“Well, I get more money from a knockout or making him quit or a TKO, so I’m going to try to knock him out. I get rewarded if I knock him out. He gets rewarded if he can knock me out. It ain’t just one way. So he has something to gain and lose, and I have something to gain and lose. The bottom line is, I won’t fight nervous, I won’t fight scared, he shouldn’t fight scared because if we do that then the 60% is not going to be paid and we got to go ahead and put it out on the table. And I won’t get the credit for it because I understand how it goes, but I’m just setting it up to stay loose for the next fight. But people should come and see eighty plus combined years of experience that’s going to be in this ring. One thing about boxing—anything can happen in that ring, and people can’t ignore the great Roy Jones Junior, and some call me great, too, going in that ring squaring up with a seventeen year grudge match. Enjoy it while you watch it, because I know you’re going to watch it.”

On how much longer he sees himself fighting:
“I don’t put a date on my exit out of the game because when you start doing that, then it comes quicker than you expect. So I’ve just never been the type of guy—even when I was in my 20s, even when I was in my 30s—I have never been a guy that can say I’m going to fight ten more fights or I’m going to fight four more fights. Have I felt discouraged in this game? Yeah, but anything physically, even out of the ring from a fight or anything like that, I’ve been fortunate not to say on camera or anything else, to not be in that position. To say I don’t know what I’m going to do after this and this and that. My thing then is why should I walk away when I’m having fun and I’m not embarrassing my legacy and I’m not getting hurt? I mean, where else can a 45 year old man—and this is not a sports question—where else does a 45 man year old step in the ring without getting, as of now, his brains beat out, without a history of that happening, still continues to stay around for $5 or $6 million upside in pay per view? And again, I’m not rubbing financials in anybody’s face, but where can a 45 year old man in any sport today—even in golf—can make that type of money in forty minutes of work? I’m in the top five pound for pound—top four pound for pound list in anybody’s book. Now I’m not happy that I’m four. I would love to have the opportunity to win the heavyweight championship and maybe I can debate for whether I am first or not. But how many 45 year olds are rated top four in the world today, man? I know it’s me, but I’m looking at it like it’s somebody else. I don’t think I’m getting the respect for being that.”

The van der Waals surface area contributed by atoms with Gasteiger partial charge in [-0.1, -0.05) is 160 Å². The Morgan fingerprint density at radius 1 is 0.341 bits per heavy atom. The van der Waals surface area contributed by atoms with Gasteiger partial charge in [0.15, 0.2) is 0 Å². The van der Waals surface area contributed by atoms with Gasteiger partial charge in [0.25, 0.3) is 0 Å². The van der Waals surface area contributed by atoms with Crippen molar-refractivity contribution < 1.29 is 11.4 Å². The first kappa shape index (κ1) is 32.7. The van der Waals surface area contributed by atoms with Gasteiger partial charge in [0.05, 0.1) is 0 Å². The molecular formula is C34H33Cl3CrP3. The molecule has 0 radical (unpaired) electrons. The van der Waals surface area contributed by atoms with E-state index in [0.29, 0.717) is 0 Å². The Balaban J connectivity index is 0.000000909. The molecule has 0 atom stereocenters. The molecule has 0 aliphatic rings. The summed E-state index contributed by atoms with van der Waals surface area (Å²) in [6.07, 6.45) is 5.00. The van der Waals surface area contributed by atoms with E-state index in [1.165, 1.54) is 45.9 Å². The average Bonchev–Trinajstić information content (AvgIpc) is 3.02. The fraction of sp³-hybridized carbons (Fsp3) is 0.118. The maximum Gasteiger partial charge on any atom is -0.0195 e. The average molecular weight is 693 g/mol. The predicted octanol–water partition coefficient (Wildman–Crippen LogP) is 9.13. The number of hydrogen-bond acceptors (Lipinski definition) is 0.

Comparing his late career success to that of Big George Foreman who became heavyweight champion at age 45:
“George Foreman, who I spoke to last month before I came to camp—George Foreman was getting licked for nine rounds until he threw that one-two punch that knocked Michael Moorer out. Remember that fight. George Foreman’s eyes were swollen, left and right. George Foreman was losing that fight and they were thinking about stopping that fight until he hit Michael Moorer with a one-two and he was knocked out with that punch and he became the oldest heavyweight champion of the world. I know Jersey Joe Walcott was 47-46-45. I’m that modern day guy, and you know what’s funny—in today’s world you would think that people would say, ‘Well you know, Bernard always took care of himself. He had one of the greatest defenses. I might not like his style, but he hits and not gets hit’ whether that makes sense or not, but I’m not Arturo Gatti, I understand. I’m not Arturo Gatti, I’m not a Micky Ward. But at the end of the day, they called me old school and they stopped calling me that. The old school is where I got this from. I mean, my legendary trainer Bouie Fisher—I mean, we’re not together, but I never forget, ‘Son, always remember—the name of the game is hit and not get hit’. I don’t hear that no more. I mean, I love Emanuel Steward but I don’t hear these people saying that no more. What the hell happened?”

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Article posted on 01.04.2010